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Brand new to web design, using python. Got Apache up and running, test python script working in cgi-bin directory. Get valid results when I type in the URL explicitly: ".../cgi-bin/"

But I don't want the URL to look that way. Here at stackoverflow, for example, the URLs that display in my address bar never have the messy details showing the script that was used to run them. They're clean of cgi-bin, .py, etc. extensions. How do I do that?

EDIT: Thanks for responses, every single one helpful, lots to learn. I'm going with URL Rewriting for now; example in the docs looks extremely close to what I actually want to do. But I'm committed to python, so will have to look at WSGI down the road.

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..I wonder if this question is better suited to (since it's really about configuring apache) – John Fouhy May 19 '09 at 22:15
3-year update: it took very little time (days) to see the value of WSGI, and then (weeks) the value of a framework, whence enter Django. Starting from scratch, I had to learn all that the hard way, but if you're traveling a similar path, Django is where you'll end up. – John Pirie Mar 15 '13 at 18:58
up vote 12 down vote accepted

The python way of writing web applications is not cgi-bin. It is by using WSGI.

WSGI is a standard interface between web servers and Python web applications or frameworks. The PEP 0333 defines it.

There are no disadvantages in using it instead of CGI. And you'll gain a lot. Beautiful URLs is just one of the neat things you can do easily.

Also, writing a WSGI application means you can deploy on any web server that supports the WSGI interface. Apache does so by using mod_wsgi.

You can configure it in apache like that:

WSGIScriptAlias /myapp /usr/local/www/wsgi-scripts/

Then all requests on http://myserver.domain/myapp will go to's application callable, including http://myserver.domain/myapp/something/here.


def application(environ, start_response):
    start_response('200 OK', [('Content-type', 'text/plain')])
    return ['Hello World!']
share|improve this answer
+1 (more if I could). If you want to understand Python web development "from the ground up," you should still ignore CGI entirely. Writing your own bare-WSGI app is really easy, and a good way to get a handle on what the Python frameworks are wrapping for you. – Carl Meyer May 21 '09 at 1:49

I think you can do this by rewriting URL through Apache configuration. You can see the Apache documentation for rewriting here.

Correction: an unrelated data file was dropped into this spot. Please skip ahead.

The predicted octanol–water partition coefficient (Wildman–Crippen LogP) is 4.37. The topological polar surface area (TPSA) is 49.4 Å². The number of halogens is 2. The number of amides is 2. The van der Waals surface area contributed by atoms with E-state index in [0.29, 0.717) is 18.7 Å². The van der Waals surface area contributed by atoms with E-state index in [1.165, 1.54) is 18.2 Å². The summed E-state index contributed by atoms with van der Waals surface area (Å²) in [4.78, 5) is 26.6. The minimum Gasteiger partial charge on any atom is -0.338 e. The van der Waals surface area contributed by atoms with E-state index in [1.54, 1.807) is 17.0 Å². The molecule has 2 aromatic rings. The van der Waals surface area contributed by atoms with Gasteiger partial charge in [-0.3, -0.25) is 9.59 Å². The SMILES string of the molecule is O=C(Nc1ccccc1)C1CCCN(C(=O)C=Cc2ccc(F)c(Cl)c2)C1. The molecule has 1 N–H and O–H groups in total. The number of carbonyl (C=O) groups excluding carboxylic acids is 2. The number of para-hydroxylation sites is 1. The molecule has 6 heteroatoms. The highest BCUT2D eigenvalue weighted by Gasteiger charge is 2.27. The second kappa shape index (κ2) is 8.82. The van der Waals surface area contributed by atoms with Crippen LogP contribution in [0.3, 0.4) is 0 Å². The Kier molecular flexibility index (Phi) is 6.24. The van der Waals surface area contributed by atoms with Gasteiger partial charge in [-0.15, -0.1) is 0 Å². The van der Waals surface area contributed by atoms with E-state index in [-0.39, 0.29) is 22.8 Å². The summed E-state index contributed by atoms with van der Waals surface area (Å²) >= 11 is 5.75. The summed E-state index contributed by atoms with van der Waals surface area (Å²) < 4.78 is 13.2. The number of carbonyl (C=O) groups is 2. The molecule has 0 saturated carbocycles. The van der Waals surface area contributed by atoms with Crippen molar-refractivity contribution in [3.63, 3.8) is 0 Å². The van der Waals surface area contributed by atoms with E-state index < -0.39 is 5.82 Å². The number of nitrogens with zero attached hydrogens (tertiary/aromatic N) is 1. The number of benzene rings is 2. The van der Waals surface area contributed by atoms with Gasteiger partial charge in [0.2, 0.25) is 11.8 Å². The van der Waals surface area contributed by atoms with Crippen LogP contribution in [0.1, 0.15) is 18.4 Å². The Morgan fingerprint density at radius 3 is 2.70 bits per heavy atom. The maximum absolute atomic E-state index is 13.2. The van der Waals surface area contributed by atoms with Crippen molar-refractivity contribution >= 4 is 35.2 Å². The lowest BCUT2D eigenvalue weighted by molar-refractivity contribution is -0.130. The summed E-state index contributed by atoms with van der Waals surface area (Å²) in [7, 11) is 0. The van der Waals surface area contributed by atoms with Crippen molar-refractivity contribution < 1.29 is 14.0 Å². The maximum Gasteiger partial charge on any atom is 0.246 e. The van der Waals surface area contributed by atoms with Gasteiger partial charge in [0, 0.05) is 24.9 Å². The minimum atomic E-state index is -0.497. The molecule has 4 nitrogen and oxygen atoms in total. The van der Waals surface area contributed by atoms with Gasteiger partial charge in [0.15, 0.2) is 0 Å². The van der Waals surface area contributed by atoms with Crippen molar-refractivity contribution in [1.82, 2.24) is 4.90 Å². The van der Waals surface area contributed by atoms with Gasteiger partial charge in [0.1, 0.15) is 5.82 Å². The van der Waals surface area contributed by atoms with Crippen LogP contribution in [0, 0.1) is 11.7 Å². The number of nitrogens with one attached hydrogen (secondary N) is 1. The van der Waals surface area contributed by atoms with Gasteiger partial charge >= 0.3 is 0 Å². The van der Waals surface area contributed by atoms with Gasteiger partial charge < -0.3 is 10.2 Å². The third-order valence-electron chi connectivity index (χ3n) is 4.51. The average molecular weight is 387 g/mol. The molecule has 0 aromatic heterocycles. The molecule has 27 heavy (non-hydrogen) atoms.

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Just use some good web framework e.g. django and you can have such URLs more than URLs you will have a better infrastructure, templates, db orm etc

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That is not always a good idea. If you are making something that is truely custom you will always be restrained by the borders and rules of the framework you choose. – The real napster May 19 '09 at 12:30
yes right, but not sure if he want to develop web framework of his own – Anurag Uniyal May 19 '09 at 12:33
Use a framework -- you'll be much, much happier than inventing your own framework wrapped around cgi-bin. – S.Lott May 19 '09 at 12:49
django and I will meet on some future date. But for now I need to learn the nuts and bolts of web construction. Want to understand it from the ground up. – John Pirie May 19 '09 at 13:57
@John Pine: Noble, but... You're likely to understand more based on learning a framework's solutions than by inventing your own solutions. Inventing a not-quite-so-good solution may make the framework's very clever solution seem like "overkill" or "confusing". – S.Lott May 20 '09 at 14:16

You have to use URL Rewriting.

It is not a noob question, it can be quite tricky :)

Hope you find it helpful

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this is an excerpt from a .htaccess that I use to achieve such a thing, this for example redirects all requests that were not to index.php to that file, of course you then have to check the server-variables within the file you redirect to to see, what was requested.

Or you simply make a rewrite rule, where you use a RegExp like ^.*\/cgi-bin\/.*\.py$ to determine when and what to rewrite. Such a RegExp must be crafted very carefully, so that rewriting only takes place when desired.

<IfModule mod_rewrite.c>
    RewriteEngine On   #activate rewriting
    RewriteBase /      #url base for rewriting
    RewriteCond %{REQUEST_FILENAME} !index.php #requested file is not index.php
    RewriteCond %{REQUEST_FILENAME} !^.*\.gif$ #requested file is no .gif
    RewriteCond %{REQUEST_FILENAME} !^.*\.jpg$ #requested file is no .jpg
    RewriteCond %{REQUEST_FILENAME} !-d        #is not a directory
    RewriteRule . /index.php [L]               #send it all to index.php

The above Example uses RewriteConditions to determine when to rewrite ( .gif's, .jpeg's and index.php are excluded ).

Hmm, so thats a long text already. Hope it was a bit helpful, but you won't be able to avoid learning the syntax of the Apache RewriteEngine.

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You'll find the ScriptAlias directive helpful. Using

ScriptAlias /urlpath /your/cgi-bin/

you can access your script via http://yourserver/urlpath.

You also might want to look into mod_passenger, though the last time I used it, WSGI was kind of a "second-class citizen" within the library—it could detect WSGI scripts if it were used to serve the whole domain, but otherwise there are no directives to get it to run a WSGI app.

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this did not work for me – Harsha Feb 19 at 19:57

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